An appeals court has reversed a Round Lake Beach man’s conviction in the Volo killing of a 17-year-old boy, who was in the man’s stolen car, after the jury used the prosecution’s notes to help reach their verdict.
Lynell P. Glover, 38, of Round Lake Beach, was convicted in late March 2022 of second-degree murder and aggravated battery with a firearm.
The man’s attorneys had filed a motion for mistrial while the jury was deliberating due to a note the jury sent to the judge.
The note stated that the jury had a copy of the prosecution’s PowerPoint, which had been played during closing arguments, and a deputy removed the disc, saying the jury was not supposed to have it.
The PowerPoint had personal notes from the prosecution that was not admitted as evidence.
The jury said in their note that “many people” formed thoughts after viewing it during their deliberations.
“Why were we given evidence or information that we should not have seen or used? This is a problem for some of us. We used the PowerPoint extensively,” the note to the judge said.
Lake County Judge Mark Levitt responded to the jury saying that he reviewed the presentation and the personal notes included on it were argued during closing arguments.
“I remind you that closing arguments are not evidence and anything that attorneys say to you should be based on the evidence and reasonable inference to be drawn from the evidence. Any argument not based on the evidence should be disregarded. Please continue to deliberate,” Levitt said in his note back to the jury.
Levitt denied the defense’s motion for a mistrial.
Lake County Assistant State’s Attorney Steve Scheller said during a January 2021 bond hearing that Glover’s vehicle was reported stolen on December 30, 2020, from his Round Lake Beach residence.
Glover found out his vehicle was near the Speedway gas station at Route 12 and Route 120 in Volo around 2:40 a.m. on January 3, 2021.
He followed the vehicle southbound on Route 12 when the stolen vehicle, which was occupied by two 17-year-old boys from Carol Stream, ran out of gas, police said.
The stolen car pulled into a parking lot near the Platinum Autobody, 31223 North Route 12, and an altercation ensued, Scheller said.
Glover called 911 and dispatchers could hear him yelling in the background, “Get on the f***ing ground or I’ll shoot you.”
Scheller said that Glover allegedly chased the two teens and shot them as they were running.
Officers arrived and found both of the teens with gunshot wounds. One of them, identified as Anthony Awad, sustained three gunshot wounds and was pronounced dead at the scene.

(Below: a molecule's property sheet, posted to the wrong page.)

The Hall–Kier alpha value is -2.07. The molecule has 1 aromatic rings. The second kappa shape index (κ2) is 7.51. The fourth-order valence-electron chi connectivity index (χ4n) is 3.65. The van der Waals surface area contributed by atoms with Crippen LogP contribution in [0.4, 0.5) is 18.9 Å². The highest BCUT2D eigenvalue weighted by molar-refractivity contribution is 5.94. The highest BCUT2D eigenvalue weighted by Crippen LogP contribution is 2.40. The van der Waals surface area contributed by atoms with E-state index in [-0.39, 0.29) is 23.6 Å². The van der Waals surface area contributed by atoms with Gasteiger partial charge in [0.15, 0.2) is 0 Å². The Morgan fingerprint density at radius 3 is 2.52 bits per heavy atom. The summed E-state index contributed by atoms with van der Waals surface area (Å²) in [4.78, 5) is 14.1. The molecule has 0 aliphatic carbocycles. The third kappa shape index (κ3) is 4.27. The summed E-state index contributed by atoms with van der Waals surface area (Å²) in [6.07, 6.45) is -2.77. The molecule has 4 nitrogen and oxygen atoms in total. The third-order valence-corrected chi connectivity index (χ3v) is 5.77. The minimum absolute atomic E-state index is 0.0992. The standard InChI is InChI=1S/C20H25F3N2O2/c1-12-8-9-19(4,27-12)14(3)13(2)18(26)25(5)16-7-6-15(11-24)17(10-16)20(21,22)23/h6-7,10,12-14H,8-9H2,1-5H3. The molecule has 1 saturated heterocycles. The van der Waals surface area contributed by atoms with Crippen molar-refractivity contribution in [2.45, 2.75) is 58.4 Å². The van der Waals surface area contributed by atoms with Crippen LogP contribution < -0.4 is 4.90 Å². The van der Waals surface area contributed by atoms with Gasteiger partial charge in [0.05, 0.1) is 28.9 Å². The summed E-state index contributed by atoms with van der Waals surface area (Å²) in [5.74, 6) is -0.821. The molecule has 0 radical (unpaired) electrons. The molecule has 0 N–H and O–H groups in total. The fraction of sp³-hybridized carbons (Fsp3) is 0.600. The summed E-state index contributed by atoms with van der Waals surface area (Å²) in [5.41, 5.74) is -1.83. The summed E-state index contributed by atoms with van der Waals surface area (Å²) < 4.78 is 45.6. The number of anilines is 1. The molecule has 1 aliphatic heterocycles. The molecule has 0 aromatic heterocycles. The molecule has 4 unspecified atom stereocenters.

The other teen sustained one gunshot wound to his leg and was transported to an area hospital.
Police recovered a Ruger 9mm pistol in a sewer grate. The gun belonged to Glover’s girlfriend, prosecutors said.
Police also recovered shell casings in the middle of the Route 12 median between the southbound and northbound lanes.
Glover sustained minor non-gunshot injuries from the incident and did not need medical treatment, police said.
Glover’s attorneys said during closing arguments at trial that one of the teens had the gun when Glover confronted them and that Glover acted in self-defense when he shot them.
Lake County State’s Attorney Eric Rinehart said after the verdict that Glover “started the fight, shot the boys after the altercation, and then hid the gun afterwards.”
“The jury correctly saw that Mr. Glover was wrong to take the law into his own hands,” Rinehart said.
Glover was sentenced to 21 years in the Illinois Department of Corrections in May 2022.
Glover appealed his case to the Illinois Second District Appellate Court after the trial court judge denied a post-trial motion to reconsider his sentence.
The appeals court issued a ruling last week, siding with Glover that the trial court judge should have granted the motion for a mistrial due to the jury having the prosecution’s PowerPoint when deliberating.
“As such, we cannot agree that the error and resulting prejudice from the improper inclusion of the State’s PowerPoint presentation was ‘harmless beyond a reasonable doubt.’ The jury’s verdict cannot stand because it is far from obvious that no prejudice accrued,” the appeals court said in the ruling.
The court reversed Glover’s conviction and remanded it back to Lake County Circuit Court for further proceedings.